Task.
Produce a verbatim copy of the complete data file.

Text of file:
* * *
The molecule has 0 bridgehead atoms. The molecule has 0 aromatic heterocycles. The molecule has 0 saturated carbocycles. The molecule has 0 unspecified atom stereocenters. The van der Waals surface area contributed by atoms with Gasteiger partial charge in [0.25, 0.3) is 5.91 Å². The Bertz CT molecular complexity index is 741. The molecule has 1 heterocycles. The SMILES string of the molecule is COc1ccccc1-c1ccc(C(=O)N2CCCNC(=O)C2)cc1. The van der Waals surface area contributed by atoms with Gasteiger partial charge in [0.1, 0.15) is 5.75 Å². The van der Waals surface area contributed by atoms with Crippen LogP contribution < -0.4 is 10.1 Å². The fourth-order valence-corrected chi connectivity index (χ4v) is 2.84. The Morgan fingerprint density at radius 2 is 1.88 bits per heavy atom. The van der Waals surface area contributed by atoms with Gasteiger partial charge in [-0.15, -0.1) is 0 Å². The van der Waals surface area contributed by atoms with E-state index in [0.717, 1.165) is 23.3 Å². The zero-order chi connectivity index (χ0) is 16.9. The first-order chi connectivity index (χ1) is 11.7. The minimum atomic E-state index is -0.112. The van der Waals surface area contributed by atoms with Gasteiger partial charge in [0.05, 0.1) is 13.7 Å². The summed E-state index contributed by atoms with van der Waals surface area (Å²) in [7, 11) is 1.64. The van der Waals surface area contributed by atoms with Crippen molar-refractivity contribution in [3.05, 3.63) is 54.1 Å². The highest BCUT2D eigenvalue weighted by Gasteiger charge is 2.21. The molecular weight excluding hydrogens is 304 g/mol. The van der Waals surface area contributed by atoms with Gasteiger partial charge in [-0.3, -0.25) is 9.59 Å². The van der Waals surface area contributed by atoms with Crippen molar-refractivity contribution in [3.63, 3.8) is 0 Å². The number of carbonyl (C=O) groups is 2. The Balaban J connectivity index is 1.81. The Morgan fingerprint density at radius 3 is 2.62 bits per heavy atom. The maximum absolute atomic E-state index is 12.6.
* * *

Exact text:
The molecule has 0 bridgehead atoms. The molecule has 0 aromatic heterocycles. The molecule has 0 saturated carbocycles. The molecule has 0 unspecified atom stereocenters. The van der Waals surface area contributed by atoms with Gasteiger partial charge in [0.25, 0.3) is 5.91 Å². The Bertz CT molecular complexity index is 741. The molecule has 1 heterocycles. The SMILES string of the molecule is COc1ccccc1-c1ccc(C(=O)N2CCCNC(=O)C2)cc1. The van der Waals surface area contributed by atoms with Gasteiger partial charge in [0.1, 0.15) is 5.75 Å². The van der Waals surface area contributed by atoms with Crippen LogP contribution < -0.4 is 10.1 Å². The fourth-order valence-corrected chi connectivity index (χ4v) is 2.84. The Morgan fingerprint density at radius 2 is 1.88 bits per heavy atom. The van der Waals surface area contributed by atoms with Gasteiger partial charge in [-0.15, -0.1) is 0 Å². The van der Waals surface area contributed by atoms with E-state index in [0.717, 1.165) is 23.3 Å². The zero-order chi connectivity index (χ0) is 16.9. The first-order chi connectivity index (χ1) is 11.7. The minimum atomic E-state index is -0.112. The van der Waals surface area contributed by atoms with Gasteiger partial charge in [0.05, 0.1) is 13.7 Å². The summed E-state index contributed by atoms with van der Waals surface area (Å²) in [7, 11) is 1.64. The van der Waals surface area contributed by atoms with Crippen molar-refractivity contribution in [3.05, 3.63) is 54.1 Å². The highest BCUT2D eigenvalue weighted by Gasteiger charge is 2.21. The molecular weight excluding hydrogens is 304 g/mol. The van der Waals surface area contributed by atoms with Gasteiger partial charge in [-0.3, -0.25) is 9.59 Å². The van der Waals surface area contributed by atoms with Crippen molar-refractivity contribution in [3.63, 3.8) is 0 Å². The number of carbonyl (C=O) groups is 2. The Balaban J connectivity index is 1.81. The Morgan fingerprint density at radius 3 is 2.62 bits per heavy atom. The maximum absolute atomic E-state index is 12.6.